Introducing Uluru-Kata Tjuta National Park
For many visitors, Australian and international, a visit to Uluru is high on the list of 'must-sees' and the World Heritage–listed icon has attained the status of a pilgrimage. But the park offers much more than just the multidimensional grandeur of Uluru. Along with the equally (some say more) impressive Kata Tjuta (the Olgas) the area is of deep cultural significance to the traditional owners, the Pitjantjatjara and Yankuntjatjara Aboriginal peoples (who refer to themselves as Anangu). The Anangu officially own the national park, which is leased to Parks Australia and jointly administered.
Although many of the 400,000 annual visitors whiz through here in 24 hours, it's recommended to spend at least the three days the entry pass allows. There's plenty to see and do: meandering walks, guided tours, desert culture and contemplating the many changing colours and moods of the great monolith itself.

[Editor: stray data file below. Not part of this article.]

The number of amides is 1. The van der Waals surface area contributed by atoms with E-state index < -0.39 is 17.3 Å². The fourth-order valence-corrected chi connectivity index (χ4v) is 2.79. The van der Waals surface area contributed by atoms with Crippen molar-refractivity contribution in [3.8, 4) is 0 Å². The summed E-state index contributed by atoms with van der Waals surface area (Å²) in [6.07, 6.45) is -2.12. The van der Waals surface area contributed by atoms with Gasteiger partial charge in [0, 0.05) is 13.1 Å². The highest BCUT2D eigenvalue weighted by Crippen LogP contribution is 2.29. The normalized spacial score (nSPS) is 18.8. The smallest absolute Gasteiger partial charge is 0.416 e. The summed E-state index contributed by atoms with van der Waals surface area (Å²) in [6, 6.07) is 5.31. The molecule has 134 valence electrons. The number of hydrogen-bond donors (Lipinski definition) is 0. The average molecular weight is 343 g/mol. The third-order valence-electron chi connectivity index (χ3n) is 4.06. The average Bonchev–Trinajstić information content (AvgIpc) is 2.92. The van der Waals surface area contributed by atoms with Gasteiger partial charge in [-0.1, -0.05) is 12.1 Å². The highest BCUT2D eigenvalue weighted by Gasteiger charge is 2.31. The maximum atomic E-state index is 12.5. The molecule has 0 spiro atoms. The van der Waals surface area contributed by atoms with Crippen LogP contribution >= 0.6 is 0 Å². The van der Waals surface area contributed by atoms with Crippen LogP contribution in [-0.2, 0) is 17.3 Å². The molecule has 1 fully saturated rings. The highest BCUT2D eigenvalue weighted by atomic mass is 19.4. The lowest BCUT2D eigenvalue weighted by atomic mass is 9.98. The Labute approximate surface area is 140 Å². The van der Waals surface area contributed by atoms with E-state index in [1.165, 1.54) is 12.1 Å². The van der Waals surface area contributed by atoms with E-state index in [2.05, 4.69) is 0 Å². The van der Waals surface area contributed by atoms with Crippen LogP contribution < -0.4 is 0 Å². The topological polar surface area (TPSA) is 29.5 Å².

The only accommodation is the Ayers Rock Resort in the Yulara village, 20km from the Rock, where you can expect premium prices, reflecting the remote locale.
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